SUP safety essential. Basics.
Paddleboarding is generally a safe activity which provides fun for paddlers of all ages and levels of skill. While SUP is a fairly low-risk company, however, there are certain basic safety practises that you should follow every time you paddle.
In this paper we will list some important SUP safety tips that reduce your risk of injury (or worse) dramatically while you are on the paddle board. Learning how to become a healthy and conscientious paddler is not only important to your own personal well-being – you can also set a strong example to emulate those around you.
Let’s get straight to it without further ado …
1. Wear A PFD
When it comes to paddleboarding, one of the most simple and effective safety practises you can practise is to wear a personal flotation device. This is a required SUP accessory, commonly known as a “PFD,” to save lives.
Paddlers typically use either a salvage jacket or a belt pack in the SUP nation. Both have distinct advantages and drawbacks and we will discuss a couple of them in order to give you a general understanding of which paddling and personal interests might be the best way for you.
The first PFD design we are going to cover is the life jacket. SUP life jackets usually deliver a slimmer, more compact design that minimises the stroke. A SUP Life Jacket is clearly the bulkier option for the two PFD models we address, but it may not be your perfect choice if you’re a minimalist who prefers anything smaller.
Although the comfort scale is lower, lifejackets provide better protection compared to PFDs on the inflatable belt. A lifejacket gives you full-time flotation — there is nothing you need to do to trigger it anytime you need help. On the other side, an inflatable PFD belt pack has no flotation. To trigger the built-in life jacket, the paddler must pull a cord to auto-inflate the bladder of the suit. This is not a big deal in most cases, but if a paddler gets knocked off his board and is unconscious, this is a major and life-threatening problem.
2. Using a SUP Leash
We’ll cover the second safety tip with a SUP leash. A leash is another easy and super cheap SUP accessory to wear any time you paddle.
Many paddlers underestimate the value of wearing a SUP harness, erroneously assuming that their board would still be poorly accessible if they fall. It can be true in a calm paddling environment, but you can be separated from your board in a matter of seconds under windy, choppy conditions. This can also prove fatal in other circumstances.
You won’t even know that a SUP leash can mess with your paddling stutch, so there is just no reason you should ever be in the water without a stroke. This is an significant, life-saving paddle board accessory for any paddler and is included in all our inflatable paddle board packages.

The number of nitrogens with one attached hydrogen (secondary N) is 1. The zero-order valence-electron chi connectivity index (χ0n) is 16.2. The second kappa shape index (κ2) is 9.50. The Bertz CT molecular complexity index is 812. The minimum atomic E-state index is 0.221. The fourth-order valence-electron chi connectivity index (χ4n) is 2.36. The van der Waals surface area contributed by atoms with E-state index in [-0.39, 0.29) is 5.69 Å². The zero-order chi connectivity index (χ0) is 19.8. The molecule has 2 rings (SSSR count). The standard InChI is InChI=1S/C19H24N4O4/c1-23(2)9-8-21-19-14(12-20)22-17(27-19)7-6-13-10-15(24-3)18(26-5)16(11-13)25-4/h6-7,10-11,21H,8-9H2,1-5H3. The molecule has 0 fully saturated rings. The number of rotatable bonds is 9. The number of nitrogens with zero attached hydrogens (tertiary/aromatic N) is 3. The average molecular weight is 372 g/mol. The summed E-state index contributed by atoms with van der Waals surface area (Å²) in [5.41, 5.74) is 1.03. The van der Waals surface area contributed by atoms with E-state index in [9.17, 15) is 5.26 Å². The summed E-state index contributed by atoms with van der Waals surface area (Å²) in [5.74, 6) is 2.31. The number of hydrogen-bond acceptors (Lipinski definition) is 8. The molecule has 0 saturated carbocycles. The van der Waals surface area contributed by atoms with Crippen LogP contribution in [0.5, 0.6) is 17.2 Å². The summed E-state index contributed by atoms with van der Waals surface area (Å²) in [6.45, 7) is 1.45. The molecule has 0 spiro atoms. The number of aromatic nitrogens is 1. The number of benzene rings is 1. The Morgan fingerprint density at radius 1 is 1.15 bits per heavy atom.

3. Find a Pal Paddle
Stand up is a perfect way for you to spend time with family and friends, and it can also be an enjoyable way to meet new people. If paddleboarding is performed with others, it is not only more fun, it is also healthier.
You don’t know when an incident could occur on the lake, so getting a paddle pal ensures that you always have someone to look at your back. The buddy system is the best system for SUP defence.
4. Don’t neglect the SUN PROTECTION
Sun security is one aspect that is frequently ignored. The sun is incredibly high and the sun’s intensity will naturally be an even greater issue when you stand on water.
SPF swimwear, caps, sun glasses and sunscreen are highly recommended. Spending hours on the water without adequate sun protection could lead to a much worse sunburn than a normal sunburn.
Be careful and always take the requisite steps to protect yourself when going outside and coping with sun exposure.
5. Carry a wetsuit while doing paddling in cold waters
If you’re lucky enough to live in a dry, year-round setting, you can easily skip that portion. However, wearing a wetsuit is a very wise activity that will potentially save your lives if you spend any time paddling in cold waters.
Even the most professional paddlers sometimes fall off and are unprepared for cold water exposure can make you sick, and even contribute to hypothermia. With a high-quality jacket built for cooler temperatures, not only will your paddle keep you warm.
We hope you liked to hear about these extremely valuable safety tips from SUP. Even if you have heard about the details we discussed in this post, it is worth remembering the value of these activities regularly.